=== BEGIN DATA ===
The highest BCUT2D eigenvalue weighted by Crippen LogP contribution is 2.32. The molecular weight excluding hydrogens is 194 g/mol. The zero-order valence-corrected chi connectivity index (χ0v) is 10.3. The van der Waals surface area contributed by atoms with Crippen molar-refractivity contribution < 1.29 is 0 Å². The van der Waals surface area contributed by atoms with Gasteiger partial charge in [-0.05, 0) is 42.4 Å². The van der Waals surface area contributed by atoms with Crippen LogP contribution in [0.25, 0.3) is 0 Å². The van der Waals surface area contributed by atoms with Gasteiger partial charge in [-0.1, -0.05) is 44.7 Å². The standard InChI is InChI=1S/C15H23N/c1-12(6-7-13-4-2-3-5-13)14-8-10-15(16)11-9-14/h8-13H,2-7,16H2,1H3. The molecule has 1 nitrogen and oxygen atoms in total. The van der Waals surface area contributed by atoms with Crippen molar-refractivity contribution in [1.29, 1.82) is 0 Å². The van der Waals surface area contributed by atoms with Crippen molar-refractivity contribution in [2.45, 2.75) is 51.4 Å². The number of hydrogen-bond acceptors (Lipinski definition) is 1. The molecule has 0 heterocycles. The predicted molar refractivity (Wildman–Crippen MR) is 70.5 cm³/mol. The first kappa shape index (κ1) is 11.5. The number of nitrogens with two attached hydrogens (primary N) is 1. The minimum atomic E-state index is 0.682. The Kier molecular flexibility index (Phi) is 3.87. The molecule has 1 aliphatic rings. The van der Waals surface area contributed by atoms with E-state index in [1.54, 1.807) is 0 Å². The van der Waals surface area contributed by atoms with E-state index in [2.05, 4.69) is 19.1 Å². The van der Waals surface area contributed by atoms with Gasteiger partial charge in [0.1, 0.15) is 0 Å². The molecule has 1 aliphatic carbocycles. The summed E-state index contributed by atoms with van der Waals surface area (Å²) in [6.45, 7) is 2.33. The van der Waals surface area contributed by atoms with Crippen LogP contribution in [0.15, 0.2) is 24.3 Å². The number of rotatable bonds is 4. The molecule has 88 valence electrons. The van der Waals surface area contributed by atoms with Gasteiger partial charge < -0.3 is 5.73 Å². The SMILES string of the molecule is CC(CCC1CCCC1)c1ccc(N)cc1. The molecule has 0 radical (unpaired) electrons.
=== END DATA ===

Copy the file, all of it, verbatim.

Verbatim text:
The highest BCUT2D eigenvalue weighted by Crippen LogP contribution is 2.32. The molecular weight excluding hydrogens is 194 g/mol. The zero-order valence-corrected chi connectivity index (χ0v) is 10.3. The van der Waals surface area contributed by atoms with Crippen molar-refractivity contribution < 1.29 is 0 Å². The van der Waals surface area contributed by atoms with Gasteiger partial charge in [-0.05, 0) is 42.4 Å². The van der Waals surface area contributed by atoms with Crippen LogP contribution in [0.25, 0.3) is 0 Å². The van der Waals surface area contributed by atoms with Gasteiger partial charge in [-0.1, -0.05) is 44.7 Å². The standard InChI is InChI=1S/C15H23N/c1-12(6-7-13-4-2-3-5-13)14-8-10-15(16)11-9-14/h8-13H,2-7,16H2,1H3. The molecule has 1 nitrogen and oxygen atoms in total. The van der Waals surface area contributed by atoms with Crippen molar-refractivity contribution in [1.29, 1.82) is 0 Å². The van der Waals surface area contributed by atoms with Crippen molar-refractivity contribution in [2.45, 2.75) is 51.4 Å². The number of hydrogen-bond acceptors (Lipinski definition) is 1. The molecule has 0 heterocycles. The predicted molar refractivity (Wildman–Crippen MR) is 70.5 cm³/mol. The first kappa shape index (κ1) is 11.5. The number of nitrogens with two attached hydrogens (primary N) is 1. The minimum atomic E-state index is 0.682. The Kier molecular flexibility index (Phi) is 3.87. The molecule has 1 aliphatic rings. The van der Waals surface area contributed by atoms with E-state index in [1.54, 1.807) is 0 Å². The van der Waals surface area contributed by atoms with E-state index in [2.05, 4.69) is 19.1 Å². The van der Waals surface area contributed by atoms with Gasteiger partial charge in [0.1, 0.15) is 0 Å². The molecule has 1 aliphatic carbocycles. The summed E-state index contributed by atoms with van der Waals surface area (Å²) in [6.45, 7) is 2.33. The van der Waals surface area contributed by atoms with Crippen LogP contribution in [0.15, 0.2) is 24.3 Å². The number of rotatable bonds is 4. The molecule has 88 valence electrons. The van der Waals surface area contributed by atoms with Gasteiger partial charge < -0.3 is 5.73 Å². The SMILES string of the molecule is CC(CCC1CCCC1)c1ccc(N)cc1. The molecule has 0 radical (unpaired) electrons.